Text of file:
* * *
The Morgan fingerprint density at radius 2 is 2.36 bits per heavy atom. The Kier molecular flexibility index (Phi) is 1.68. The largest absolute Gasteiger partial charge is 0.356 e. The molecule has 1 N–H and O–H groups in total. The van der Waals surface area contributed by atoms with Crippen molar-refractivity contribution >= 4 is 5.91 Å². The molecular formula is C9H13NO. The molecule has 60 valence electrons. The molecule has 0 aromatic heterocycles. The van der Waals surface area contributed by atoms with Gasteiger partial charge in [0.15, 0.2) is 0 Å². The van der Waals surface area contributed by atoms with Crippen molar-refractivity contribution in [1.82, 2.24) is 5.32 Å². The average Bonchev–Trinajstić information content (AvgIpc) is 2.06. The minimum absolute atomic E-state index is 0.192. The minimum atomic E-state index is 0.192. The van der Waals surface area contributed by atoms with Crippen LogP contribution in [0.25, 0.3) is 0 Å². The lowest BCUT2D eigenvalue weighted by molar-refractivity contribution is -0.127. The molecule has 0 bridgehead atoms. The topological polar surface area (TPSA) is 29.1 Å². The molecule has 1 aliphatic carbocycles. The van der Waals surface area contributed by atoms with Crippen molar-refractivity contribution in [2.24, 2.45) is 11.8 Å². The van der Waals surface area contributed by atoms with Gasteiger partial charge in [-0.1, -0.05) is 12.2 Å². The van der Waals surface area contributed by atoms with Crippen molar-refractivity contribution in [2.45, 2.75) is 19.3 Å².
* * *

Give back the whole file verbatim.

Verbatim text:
The Morgan fingerprint density at radius 2 is 2.36 bits per heavy atom. The Kier molecular flexibility index (Phi) is 1.68. The largest absolute Gasteiger partial charge is 0.356 e. The molecule has 1 N–H and O–H groups in total. The van der Waals surface area contributed by atoms with Crippen molar-refractivity contribution >= 4 is 5.91 Å². The molecular formula is C9H13NO. The molecule has 60 valence electrons. The molecule has 0 aromatic heterocycles. The van der Waals surface area contributed by atoms with Gasteiger partial charge in [0.15, 0.2) is 0 Å². The van der Waals surface area contributed by atoms with Crippen molar-refractivity contribution in [1.82, 2.24) is 5.32 Å². The average Bonchev–Trinajstić information content (AvgIpc) is 2.06. The minimum absolute atomic E-state index is 0.192. The minimum atomic E-state index is 0.192. The van der Waals surface area contributed by atoms with Crippen LogP contribution in [0.25, 0.3) is 0 Å². The lowest BCUT2D eigenvalue weighted by molar-refractivity contribution is -0.127. The molecule has 0 bridgehead atoms. The topological polar surface area (TPSA) is 29.1 Å². The molecule has 1 aliphatic carbocycles. The van der Waals surface area contributed by atoms with Crippen molar-refractivity contribution in [2.24, 2.45) is 11.8 Å². The van der Waals surface area contributed by atoms with Gasteiger partial charge in [-0.1, -0.05) is 12.2 Å². The van der Waals surface area contributed by atoms with Crippen molar-refractivity contribution in [2.45, 2.75) is 19.3 Å².